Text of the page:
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- O Jeanie leave your father's ha' - 1856

Journal by ngairedith

John BARR, poet (1809-1889) lived Kaihiku, Clutha + Dunedin, Otago from 1852

the biography of John BARR is on Dictionary of New Zealand from which I have taken parts of and put here

I found a poem he submitted to the 'Otago Witness' 19 April 1856 which I cannot find anywhere else so want to share with our readers

... John Barr was born on 24 October 1809 at Paisley, Renfrewshire, Scotland, the son of a manufacturer, James Barr and his wife, Rebecca Barr. He was educated at a parish school before entering the engineering trade, eventually establishing the firm Barr and McNab, which took on large shipbuilding contracts on the Clyde. On 11 April 1844, at Paisley, he married Mary Jamieson LAMB; they had at least two daughters and two sons. The closure of the firm following contract failures decided the Barrs on emigration, and in 1852 they sailed for New Zealand on the Dominion, arriving at Port Chalmers on 28 September. They settled on a farm at Halfway Bush, Wakari, later moving to a property at Kaihiku which they named Craigielee. About 1861 Barr sold the farm and retired to Dunedin. From the time of his arrival in the colony Barr enjoyed a successful career as a poet and achieved some eminence in Otago society ... Barr's enthusiasm for the potentials of the new colony is often grounded in a grim retrospection. The majority of his references to Home focus on the oppressiveness and injustices of the rigid class system he had left behind. A strongly egalitarian idealism emerges:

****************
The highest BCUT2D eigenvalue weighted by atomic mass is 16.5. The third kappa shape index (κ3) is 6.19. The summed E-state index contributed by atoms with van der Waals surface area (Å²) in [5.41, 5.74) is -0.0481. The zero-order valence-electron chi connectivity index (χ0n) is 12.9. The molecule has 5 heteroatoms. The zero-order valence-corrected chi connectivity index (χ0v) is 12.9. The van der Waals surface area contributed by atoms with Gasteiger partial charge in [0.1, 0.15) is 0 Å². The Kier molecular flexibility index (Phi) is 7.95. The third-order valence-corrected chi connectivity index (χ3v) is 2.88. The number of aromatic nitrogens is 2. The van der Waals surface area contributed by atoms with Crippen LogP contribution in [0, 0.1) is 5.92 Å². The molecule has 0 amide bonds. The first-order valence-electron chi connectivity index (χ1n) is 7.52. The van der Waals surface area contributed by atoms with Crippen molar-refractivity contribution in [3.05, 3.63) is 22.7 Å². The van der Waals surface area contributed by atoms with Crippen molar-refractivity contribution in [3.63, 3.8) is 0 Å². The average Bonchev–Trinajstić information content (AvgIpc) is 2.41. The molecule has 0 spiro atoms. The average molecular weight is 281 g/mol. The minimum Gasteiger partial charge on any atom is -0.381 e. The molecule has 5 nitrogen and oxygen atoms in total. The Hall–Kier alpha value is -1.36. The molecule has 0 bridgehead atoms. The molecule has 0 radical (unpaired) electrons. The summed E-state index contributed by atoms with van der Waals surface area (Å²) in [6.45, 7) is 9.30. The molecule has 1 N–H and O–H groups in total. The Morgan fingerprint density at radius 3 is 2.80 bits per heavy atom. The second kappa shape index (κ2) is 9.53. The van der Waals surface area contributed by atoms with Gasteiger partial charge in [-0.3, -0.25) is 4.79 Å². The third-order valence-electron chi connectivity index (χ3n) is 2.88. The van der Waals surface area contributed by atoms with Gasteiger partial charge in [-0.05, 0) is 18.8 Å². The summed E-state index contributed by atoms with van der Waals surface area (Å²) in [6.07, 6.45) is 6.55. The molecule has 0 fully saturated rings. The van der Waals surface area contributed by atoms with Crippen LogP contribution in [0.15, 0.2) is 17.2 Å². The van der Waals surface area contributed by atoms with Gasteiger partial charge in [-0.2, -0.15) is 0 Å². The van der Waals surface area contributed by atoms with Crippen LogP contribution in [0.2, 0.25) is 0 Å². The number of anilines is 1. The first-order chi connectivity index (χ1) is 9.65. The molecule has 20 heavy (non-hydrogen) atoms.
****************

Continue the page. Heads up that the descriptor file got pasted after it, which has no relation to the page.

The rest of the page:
'Nae mair the laird comes for his rent,
When I hae nocht to pay, sirs.
Nae mair he'll tak me aff the loom,
To touch my hat, and boo to him';
and there are sharp contrasts between the helpless poverty of the British working classes and the prosperity of the settlers' lives:
'There's nae place like Otago yet,
There's nae wee beggar weans,
Or auld men shivering at our doors,
To beg for scraps or banes.
... read more at link above

Barr's Poems and songs are characterised by a strong Scottish identity, immediately evident in the language.
This is the poem published in the Otago Witness 19 April 1856
O Jeanie leave your father's ha',
And gang wi' me my dearie O
To yonder cot beside the burn
That wimples down sae clearly O,
There wild flowers deck the clay-built wa's,
There's nought to mak' you eerie O,
For love stands blinking at the door
To welcome you my dearie O.

The moon shines bright o'er yonder hill,
And stars are sparkling rarely O,
But your twa een outshine them a',
And that my heart kens sairly O;
O pledge your troth to me sweet lass,
There's witnesses abune us O,
Nae mair our loving hearts shall part,
Till death come in between us O.

She has pledged her troth in sweet embrace,
With joy their hearts are swelling O,
While crimson blushes on her cheek,
Their tale o' love are telling O.
Now Georgie in his humble ha'
Is happy late and early O;
There's mutual love between the twa,
Altho' they live but sparely O.

Then wha wad sigh for lordly ha's,
Wi' a' their pomp and splendour O,
And wha to mingle wi' the great
Wad peace o'mind surrender O;
He's happier far that ower the riggs
Gangs hame to his ain desire O;
In slumbers sweet he taks his rest,
And waukens blythe and cheerio O.

- J. B., Craigielee

31 May 1856 - FOR SALE
... The property called Craigielee, situate in the Wakari District and containing 20 acres of land, and a weather-boarded house thereon. Ten acres of the land have been under the plough, 3 acres of which are now laid down in grass. There is abundance of timber and a fine stream of water upon the property. The price will be low and early occupation given. For particulars apply to Messrs Harris and Gillies, Dunedin